From negative communication patterns to low morale, five indicators that your workplace is sapping your energy and mental health. Plus a new resource to help.
The 2018 Oxford Dictionary’s Word of the Year: TOXIC. Not surprisingly, recent results from an anonymous survey found 52% of employees report they believe their work environment to be toxic.
Is your workplace toxic? All workplaces have some challenges and negative characteristics, so it can be difficult to determine if your workplace has a normal amount of challenges, is seriously dysfunctional, or possibly really toxic. Here are five signs that will help you determine the degree to which your work environment may be dangerous to your mental health.
Unhealthy communication patterns
An initial sign of a dysfunctional, toxic workplace is that there are significant problems in communication, and often across multiple areas–between employees and their supervisors, from management to supervisors, across departments, with suppliers, and even with customers:
Lack of communication: where employees actually find out about decisions made after they have been implemented
Indirect communication: sending messages through others
Giving misleading information
Why is communication so key to a healthy organization? Because without effective communication, working together to accomplish the tasks of the organization is virtually impossible.
Policies and procedures are non-existent or poorly implemented
Have you ever been a customer in a business where no one really seems to know what they are doing, or you get different answers to questions depending on who you ask, and eventually the employee just seems to say “whatever” and does what they want? Then you’ve experienced a company that has major problems with their policies and procedures being implemented.
When a company’s policies and procedures are not followed, chaos, inconsistency, and poor quality follow. Customers, vendors, and employees wind up hating having to deal with the company and its staff because of the frustration experienced.
The organization is led by one (or more) toxic leaders
Whether toxic leaders create toxic workplaces or toxic workplaces are a magnet for toxic leaders is not completely clear–in either case, the two usually go together. The hallmark characteristic of a toxic leader is their narcissism. They are “all about” themselves. They view themselves as categorically brighter and more talented than anyone else around. As a result, they believe they are deserving of special treatment–the rules that apply to everyone else really are beneath them.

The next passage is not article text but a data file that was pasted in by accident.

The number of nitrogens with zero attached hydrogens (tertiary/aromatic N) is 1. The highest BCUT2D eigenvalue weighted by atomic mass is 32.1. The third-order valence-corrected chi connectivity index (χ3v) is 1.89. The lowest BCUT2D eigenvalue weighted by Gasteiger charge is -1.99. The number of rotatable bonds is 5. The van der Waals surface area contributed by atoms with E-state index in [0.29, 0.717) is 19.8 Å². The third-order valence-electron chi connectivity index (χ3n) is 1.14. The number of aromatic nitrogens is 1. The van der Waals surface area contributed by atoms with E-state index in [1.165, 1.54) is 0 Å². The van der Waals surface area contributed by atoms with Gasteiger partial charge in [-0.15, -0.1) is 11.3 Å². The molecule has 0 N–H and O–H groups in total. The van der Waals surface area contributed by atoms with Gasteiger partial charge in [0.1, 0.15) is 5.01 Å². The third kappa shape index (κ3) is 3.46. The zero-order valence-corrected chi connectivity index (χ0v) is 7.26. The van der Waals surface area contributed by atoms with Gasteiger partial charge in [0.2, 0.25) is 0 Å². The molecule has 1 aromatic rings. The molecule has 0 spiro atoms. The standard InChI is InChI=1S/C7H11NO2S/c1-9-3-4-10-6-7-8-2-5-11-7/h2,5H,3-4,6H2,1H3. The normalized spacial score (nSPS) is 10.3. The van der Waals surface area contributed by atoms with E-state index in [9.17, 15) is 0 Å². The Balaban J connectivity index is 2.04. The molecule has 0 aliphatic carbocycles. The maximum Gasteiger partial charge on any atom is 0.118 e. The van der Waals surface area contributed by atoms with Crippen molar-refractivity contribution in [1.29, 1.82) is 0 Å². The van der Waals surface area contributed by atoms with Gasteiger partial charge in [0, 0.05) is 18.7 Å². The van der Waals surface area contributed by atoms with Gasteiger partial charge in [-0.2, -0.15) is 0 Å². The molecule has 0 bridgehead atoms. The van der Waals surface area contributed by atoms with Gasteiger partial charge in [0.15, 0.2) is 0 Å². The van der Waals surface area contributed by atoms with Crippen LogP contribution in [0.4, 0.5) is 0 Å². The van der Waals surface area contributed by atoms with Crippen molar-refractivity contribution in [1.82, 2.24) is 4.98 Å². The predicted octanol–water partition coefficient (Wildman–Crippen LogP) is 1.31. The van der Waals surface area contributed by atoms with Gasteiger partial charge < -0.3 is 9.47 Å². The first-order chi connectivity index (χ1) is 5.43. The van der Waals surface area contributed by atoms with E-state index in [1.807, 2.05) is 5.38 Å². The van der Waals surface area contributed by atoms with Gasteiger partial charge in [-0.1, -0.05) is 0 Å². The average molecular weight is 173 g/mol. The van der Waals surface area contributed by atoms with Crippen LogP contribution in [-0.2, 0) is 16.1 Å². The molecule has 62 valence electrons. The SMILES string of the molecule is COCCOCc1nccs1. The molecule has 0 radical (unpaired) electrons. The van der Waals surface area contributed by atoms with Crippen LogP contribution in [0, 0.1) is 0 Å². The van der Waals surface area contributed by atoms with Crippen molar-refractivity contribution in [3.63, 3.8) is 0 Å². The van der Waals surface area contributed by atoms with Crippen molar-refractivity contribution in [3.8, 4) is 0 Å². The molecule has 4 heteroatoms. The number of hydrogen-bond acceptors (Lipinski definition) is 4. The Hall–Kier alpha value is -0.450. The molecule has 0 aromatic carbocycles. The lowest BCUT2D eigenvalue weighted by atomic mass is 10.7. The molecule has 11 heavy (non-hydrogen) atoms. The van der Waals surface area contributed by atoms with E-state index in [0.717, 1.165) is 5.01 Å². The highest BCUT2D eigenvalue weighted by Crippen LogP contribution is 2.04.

Toxic leaders consistently relate to others in a condescending manner, they take credit for others’ successes, and they manipulate others to ensure that they look good. Trust and teamwork deteriorate in their areas; they have a high turnover rate in their department, and they will eventually destroy the health of the organization.
Negative communication patterns
A toxic work environment exudes negative communication across the organization and in multiple forms; in fact, negativity becomes a defining characteristic of the organization.
Grumbling and complaining by employees are ubiquitous–staff can find something to complain about almost anytime. Next, sarcasm and cynicism show up, demonstrating an increasing lack of trust of the management and leadership, and turns into a low-level seething disgruntlement. Finally, making excuses and blaming others becomes widespread and commonplace; no one seems to be willing to accept responsibility for their decisions or actions.
Eventually, team members either start to withdraw, stop interacting with others, or leave the organization.
Your personal life is affected negatively on many fronts
When a workplace is toxic, by definition, it is unhealthy and damaging to those who work there. Individuals who work in toxic work environments begin to see problems with their own personal health. This can include physical symptoms such as not being able to sleep, gaining weight, and having increased medical problems.
Emotionally, they become more discouraged, which eventually can lead to depression. For some, they are more irritable, “touchy”, and demonstrate problems managing their anger. Others experience anxiety and a general sense of dread when they think about work.
Finally, you know your work is affecting you negatively when your friends and family start to make comments on “how you’ve changed”, or “you seem stressed” and “maybe you need to talk to someone.” When your personal relationships are impacted, it is time to take a serious look at what is going on.
The “bad news” is that many, many workplace cultures continue to be seriously unhealthy (toxic?) — with seemingly little understanding from top level leaders why this is the case and what to do to improve their culture. One reason, I believe, is the presuppositions they approach the question “what is work?” with. Work is not just getting tasks done, and it is clearly not just “making money”. These views lead to a commoditization of employees — that they are just resources to be used to attain goals.
The “good news” is that many, many workplaces — including large multinational corporations, large government agencies, and all kinds of businesses and organizations — are finding and starting to use our resources. They are being challenged to think about the people on their teams — and understand that we all have value, and are learning how to affirm employees through authentic appreciation. Good news indeed!
This article was originally published on Appreciation at Work.